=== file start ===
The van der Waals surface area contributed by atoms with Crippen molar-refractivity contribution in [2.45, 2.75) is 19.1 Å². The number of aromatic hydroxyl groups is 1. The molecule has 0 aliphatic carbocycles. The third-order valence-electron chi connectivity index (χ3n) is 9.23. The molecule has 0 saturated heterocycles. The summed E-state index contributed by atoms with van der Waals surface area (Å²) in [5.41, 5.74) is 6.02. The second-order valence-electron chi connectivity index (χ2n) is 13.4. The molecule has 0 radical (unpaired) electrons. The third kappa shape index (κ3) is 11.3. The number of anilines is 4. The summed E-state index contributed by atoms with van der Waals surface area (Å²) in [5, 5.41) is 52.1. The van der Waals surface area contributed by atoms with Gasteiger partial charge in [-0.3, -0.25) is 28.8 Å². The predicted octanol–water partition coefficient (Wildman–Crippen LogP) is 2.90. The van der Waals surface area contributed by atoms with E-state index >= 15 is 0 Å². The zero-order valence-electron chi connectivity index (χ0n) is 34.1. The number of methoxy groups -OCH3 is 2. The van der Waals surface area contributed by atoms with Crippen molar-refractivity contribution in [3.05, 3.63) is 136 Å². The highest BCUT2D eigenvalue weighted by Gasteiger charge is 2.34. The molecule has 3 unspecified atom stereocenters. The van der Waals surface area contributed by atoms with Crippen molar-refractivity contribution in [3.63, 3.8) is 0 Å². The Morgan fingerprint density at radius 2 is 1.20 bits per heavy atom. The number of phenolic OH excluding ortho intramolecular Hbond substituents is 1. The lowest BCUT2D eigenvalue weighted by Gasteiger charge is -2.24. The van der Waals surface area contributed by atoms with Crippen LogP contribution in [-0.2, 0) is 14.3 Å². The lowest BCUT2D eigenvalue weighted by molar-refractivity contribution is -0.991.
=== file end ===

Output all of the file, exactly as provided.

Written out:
The van der Waals surface area contributed by atoms with Crippen molar-refractivity contribution in [2.45, 2.75) is 19.1 Å². The number of aromatic hydroxyl groups is 1. The molecule has 0 aliphatic carbocycles. The third-order valence-electron chi connectivity index (χ3n) is 9.23. The molecule has 0 saturated heterocycles. The summed E-state index contributed by atoms with van der Waals surface area (Å²) in [5.41, 5.74) is 6.02. The second-order valence-electron chi connectivity index (χ2n) is 13.4. The molecule has 0 radical (unpaired) electrons. The third kappa shape index (κ3) is 11.3. The number of anilines is 4. The summed E-state index contributed by atoms with van der Waals surface area (Å²) in [5, 5.41) is 52.1. The van der Waals surface area contributed by atoms with Gasteiger partial charge in [-0.3, -0.25) is 28.8 Å². The predicted octanol–water partition coefficient (Wildman–Crippen LogP) is 2.90. The van der Waals surface area contributed by atoms with E-state index >= 15 is 0 Å². The zero-order valence-electron chi connectivity index (χ0n) is 34.1. The number of methoxy groups -OCH3 is 2. The van der Waals surface area contributed by atoms with Crippen molar-refractivity contribution in [3.05, 3.63) is 136 Å². The highest BCUT2D eigenvalue weighted by Gasteiger charge is 2.34. The molecule has 3 unspecified atom stereocenters. The van der Waals surface area contributed by atoms with Crippen molar-refractivity contribution in [3.63, 3.8) is 0 Å². The Morgan fingerprint density at radius 2 is 1.20 bits per heavy atom. The number of phenolic OH excluding ortho intramolecular Hbond substituents is 1. The lowest BCUT2D eigenvalue weighted by Gasteiger charge is -2.24. The van der Waals surface area contributed by atoms with Crippen LogP contribution in [-0.2, 0) is 14.3 Å². The lowest BCUT2D eigenvalue weighted by molar-refractivity contribution is -0.991.